Tuesday, November 11, 2014

The Bible: Starting Point or Grab Bag

There is a cartoon in Charles Schultz's Peanuts where Lucy comes across Linus paging through a Bible. "What are you doing?" she asks. "Looking for a Bible verse to support my preconceived notions," he replies. Too often this can be our approach to Scripture. But God calls us to start with beliefs based on Scripture (2 Timothy 3:16,17; 2:15; John 17:17). This is difficult to do. We all have ideas that we have been raised with or taught that we find difficult to question. There are also the general assumptions of our culture that we find hard to put aside. But Christianity is meaningless if it has nothing in it to challenge our own presuppositions. However, to undertake this there are serious fears that need to be overcome.

1. There is the fear that it must be left in the hands of the experts. But the Bible was written by ordinary people for ordinary people. There are things in it that boggle the mind, but they boggle every mind. In my opinion, there are an excess of technical terms used by experts that could be dispensed with, and though some of these may still need to be understood, they do not require great expertise. It is not an impossible task.

2. There is the fear that if we examine our faith, we may lose it or at least end up with a set of beliefs no church organization will accept. This is a real fear. But I believe that God will stand up to examination and that it is worth it to know what the truth is. I know there is a danger in examining our faith. But an unexamined faith will always be superficial.

3. If we attempt to figure things out for ourselves, we might lose some cherished belief. I have faced this many times. Sometimes to have the belief confirmed. and other times to find it will not stand up to examination. But I would rather have God's truth than stay in my comfort zone.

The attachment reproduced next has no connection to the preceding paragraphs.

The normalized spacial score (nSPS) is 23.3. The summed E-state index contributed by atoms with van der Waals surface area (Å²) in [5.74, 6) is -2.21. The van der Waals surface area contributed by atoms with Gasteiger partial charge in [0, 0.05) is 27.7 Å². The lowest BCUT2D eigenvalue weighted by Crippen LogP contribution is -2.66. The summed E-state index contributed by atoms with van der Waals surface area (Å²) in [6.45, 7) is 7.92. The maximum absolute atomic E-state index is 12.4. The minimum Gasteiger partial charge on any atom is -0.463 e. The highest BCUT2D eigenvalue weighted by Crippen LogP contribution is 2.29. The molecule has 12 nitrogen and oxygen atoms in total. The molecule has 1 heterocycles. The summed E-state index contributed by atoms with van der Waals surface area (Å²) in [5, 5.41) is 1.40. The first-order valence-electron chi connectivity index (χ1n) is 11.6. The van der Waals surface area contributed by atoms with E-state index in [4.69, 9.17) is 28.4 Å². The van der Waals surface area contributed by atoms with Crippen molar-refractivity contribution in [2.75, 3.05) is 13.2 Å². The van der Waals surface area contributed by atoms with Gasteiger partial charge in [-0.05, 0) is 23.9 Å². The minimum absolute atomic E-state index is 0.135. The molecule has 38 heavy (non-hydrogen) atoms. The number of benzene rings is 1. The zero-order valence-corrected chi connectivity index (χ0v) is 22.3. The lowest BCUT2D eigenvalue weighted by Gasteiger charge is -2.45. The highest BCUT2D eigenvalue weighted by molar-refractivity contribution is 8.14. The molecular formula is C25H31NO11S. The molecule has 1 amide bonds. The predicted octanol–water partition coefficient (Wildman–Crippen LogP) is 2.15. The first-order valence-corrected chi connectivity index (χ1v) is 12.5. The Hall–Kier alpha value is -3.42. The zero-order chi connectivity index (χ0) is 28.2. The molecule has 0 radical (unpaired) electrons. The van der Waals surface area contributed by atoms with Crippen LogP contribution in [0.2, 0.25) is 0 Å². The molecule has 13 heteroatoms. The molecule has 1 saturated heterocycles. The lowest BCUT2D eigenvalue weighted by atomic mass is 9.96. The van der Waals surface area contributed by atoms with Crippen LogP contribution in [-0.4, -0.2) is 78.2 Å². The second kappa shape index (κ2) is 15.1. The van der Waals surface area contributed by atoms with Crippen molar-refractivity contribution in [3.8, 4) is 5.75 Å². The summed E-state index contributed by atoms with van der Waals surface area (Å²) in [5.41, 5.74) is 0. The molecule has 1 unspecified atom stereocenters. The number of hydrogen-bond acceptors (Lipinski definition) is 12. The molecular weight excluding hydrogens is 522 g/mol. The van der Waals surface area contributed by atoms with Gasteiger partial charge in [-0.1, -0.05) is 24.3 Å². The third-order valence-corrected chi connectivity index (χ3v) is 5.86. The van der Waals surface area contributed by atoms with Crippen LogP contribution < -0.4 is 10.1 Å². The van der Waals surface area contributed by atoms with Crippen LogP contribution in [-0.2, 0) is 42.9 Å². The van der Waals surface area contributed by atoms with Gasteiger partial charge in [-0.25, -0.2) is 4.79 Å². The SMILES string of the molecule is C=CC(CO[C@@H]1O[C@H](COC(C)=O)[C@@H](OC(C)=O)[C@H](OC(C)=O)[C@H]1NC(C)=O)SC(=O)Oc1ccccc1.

4. We may worry that we will go off on tangents or get caught up in bizarre ideas. This again is a real danger. We need to consider the message of Scripture as a whole and not go off based on some detail. We need to be familiar with the teachings of others, not as an unquestionable authority, but as something to compare our views with. And sometimes we need to honestly ask whether we alone have all the answers.

Often the concern is not just for ourselves. If we are leaders, it can be fear for the people we lead. We may be afraid to encourage people to think for themselves for fear they will get the wrong answers. But an unexamined faith is often a faith which collapses when challenged. I therefore feel it is worth the risk to encourage people to think their faith through. And we need to trust God with the results (Proverbs 3:5,6; Psalms 127:1,2; 37:3-6).    


  1. As we have discussed before, I am in favor of starting with Jesus and interpreting the rest of the scriptures through the image of God that we see in him. Keeps us away from conjuring up the image of Zeus.

    1. We have discussed this before. (I knew when I wrote this that you probably would not fully agree with it.) I am willing to start with Christ but I do not end there. If you want to go twenty five more rounds on this one we can, but I suspect we will end up pretty much where we started. I think we have covered the territory here pretty thoroughly.

  2. Start with the Alpha and end with the Omega is what I say. :)